Dry conditions are starting to intensify in the southeastern corner of North Dakota, but soil moisture in the rest of the state remains plentiful.
The latest U.S. Drought Monitor map, released Thursday, shows most of Richland County as being abnormally dry. That's still less than 2% of the state. Last year at this time, all of North Dakota was in some form of drought, with nearly two-thirds of the state in the extreme or exceptional categories, the two worst.
This week's crop report from the National Agricultural Statistics Service rates 79% of topsoil moisture supplies statewide and 83% of subsoil moisture as adequate to surplus. That compares with 37% and 21%, respectively, a year ago.
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The condition of all major crops in North Dakota remains mostly in the "good" rating. Nearly all of the state's staple spring wheat crop has headed, but maturity at 4% lags well behind the average pace of 21%.
Pasture and range conditions statewide are rated 77% good to excellent, and the alfalfa hay crop is 80% in those categories. Stock water supplies are rated 92% adequate to surplus. All of the percentages are down from last week but dramatically higher than a year ago, when they were 2%, 3% and 11%, respectively.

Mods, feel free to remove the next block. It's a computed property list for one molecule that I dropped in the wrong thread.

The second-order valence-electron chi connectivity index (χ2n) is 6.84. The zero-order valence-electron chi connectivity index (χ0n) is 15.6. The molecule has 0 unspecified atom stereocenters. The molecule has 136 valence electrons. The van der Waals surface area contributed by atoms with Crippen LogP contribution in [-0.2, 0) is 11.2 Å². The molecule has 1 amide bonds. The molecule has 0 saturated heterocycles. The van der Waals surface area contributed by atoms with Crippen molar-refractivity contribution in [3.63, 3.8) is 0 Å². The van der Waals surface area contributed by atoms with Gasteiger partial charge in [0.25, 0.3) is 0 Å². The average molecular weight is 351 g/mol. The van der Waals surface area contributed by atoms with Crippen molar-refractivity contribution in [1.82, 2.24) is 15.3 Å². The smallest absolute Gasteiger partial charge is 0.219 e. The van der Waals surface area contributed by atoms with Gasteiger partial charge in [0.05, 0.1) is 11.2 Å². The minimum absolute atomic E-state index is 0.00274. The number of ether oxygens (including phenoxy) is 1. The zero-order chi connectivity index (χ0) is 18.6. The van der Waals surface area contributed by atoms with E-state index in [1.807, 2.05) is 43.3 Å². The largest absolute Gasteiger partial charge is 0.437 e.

Dickinson on Thursday broke a high temperature record that had stood for 129 years.
The city reached 102 degrees, eclipsing the previous high mark of 101 degrees set in 1893, according to the National Weather Service.
Much of western and central North Dakota has seen near-record heat this week, due to a mass of trapped warm air known as a heat dome. But a much cooler weekend is in store. The weather service forecast calls for high temperatures in the Bismarck-Mandan area only in the 60s on Saturday and the 70s on Sunday, with a chance of rain both days.
However, the outlook for next week is a return to above-normal temperatures throughout the Great Plains, including the Dakotas, according to National Drought Mitigation Center Climatologist Curtis Riganti. The center partners with the federal Agriculture Department and the National Oceanic and Atmospheric Administration on the Drought Monitor.
Normal highs for this time of year in Bismarck-Mandan are the mid-80s.
Reach News Editor Blake Nicholson at 701-250-8266 or email@example.com.